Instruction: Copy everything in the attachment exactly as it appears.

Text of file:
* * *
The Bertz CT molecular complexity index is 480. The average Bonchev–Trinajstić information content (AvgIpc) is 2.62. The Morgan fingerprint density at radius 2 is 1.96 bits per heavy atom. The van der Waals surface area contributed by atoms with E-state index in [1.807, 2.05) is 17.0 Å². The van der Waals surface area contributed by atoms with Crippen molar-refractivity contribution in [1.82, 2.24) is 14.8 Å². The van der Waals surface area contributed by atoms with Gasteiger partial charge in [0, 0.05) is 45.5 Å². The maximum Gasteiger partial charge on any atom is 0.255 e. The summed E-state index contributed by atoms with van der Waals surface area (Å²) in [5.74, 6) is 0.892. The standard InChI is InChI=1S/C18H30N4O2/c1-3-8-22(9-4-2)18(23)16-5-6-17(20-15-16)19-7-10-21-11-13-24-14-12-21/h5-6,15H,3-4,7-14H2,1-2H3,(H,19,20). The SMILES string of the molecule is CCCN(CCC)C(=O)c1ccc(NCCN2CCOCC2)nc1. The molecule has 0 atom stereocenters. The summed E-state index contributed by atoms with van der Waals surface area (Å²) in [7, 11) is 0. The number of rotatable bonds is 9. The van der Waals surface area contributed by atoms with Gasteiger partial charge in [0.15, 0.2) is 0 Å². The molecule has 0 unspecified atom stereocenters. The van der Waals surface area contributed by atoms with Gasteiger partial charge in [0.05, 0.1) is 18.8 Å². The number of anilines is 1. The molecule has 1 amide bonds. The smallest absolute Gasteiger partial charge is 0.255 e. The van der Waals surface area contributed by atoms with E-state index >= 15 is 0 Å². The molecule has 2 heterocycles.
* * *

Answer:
The Bertz CT molecular complexity index is 480. The average Bonchev–Trinajstić information content (AvgIpc) is 2.62. The Morgan fingerprint density at radius 2 is 1.96 bits per heavy atom. The van der Waals surface area contributed by atoms with E-state index in [1.807, 2.05) is 17.0 Å². The van der Waals surface area contributed by atoms with Crippen molar-refractivity contribution in [1.82, 2.24) is 14.8 Å². The van der Waals surface area contributed by atoms with Gasteiger partial charge in [0, 0.05) is 45.5 Å². The maximum Gasteiger partial charge on any atom is 0.255 e. The summed E-state index contributed by atoms with van der Waals surface area (Å²) in [5.74, 6) is 0.892. The standard InChI is InChI=1S/C18H30N4O2/c1-3-8-22(9-4-2)18(23)16-5-6-17(20-15-16)19-7-10-21-11-13-24-14-12-21/h5-6,15H,3-4,7-14H2,1-2H3,(H,19,20). The SMILES string of the molecule is CCCN(CCC)C(=O)c1ccc(NCCN2CCOCC2)nc1. The molecule has 0 atom stereocenters. The summed E-state index contributed by atoms with van der Waals surface area (Å²) in [7, 11) is 0. The number of rotatable bonds is 9. The van der Waals surface area contributed by atoms with Gasteiger partial charge in [0.15, 0.2) is 0 Å². The molecule has 0 unspecified atom stereocenters. The van der Waals surface area contributed by atoms with Gasteiger partial charge in [0.05, 0.1) is 18.8 Å². The number of anilines is 1. The molecule has 1 amide bonds. The smallest absolute Gasteiger partial charge is 0.255 e. The van der Waals surface area contributed by atoms with E-state index >= 15 is 0 Å². The molecule has 2 heterocycles.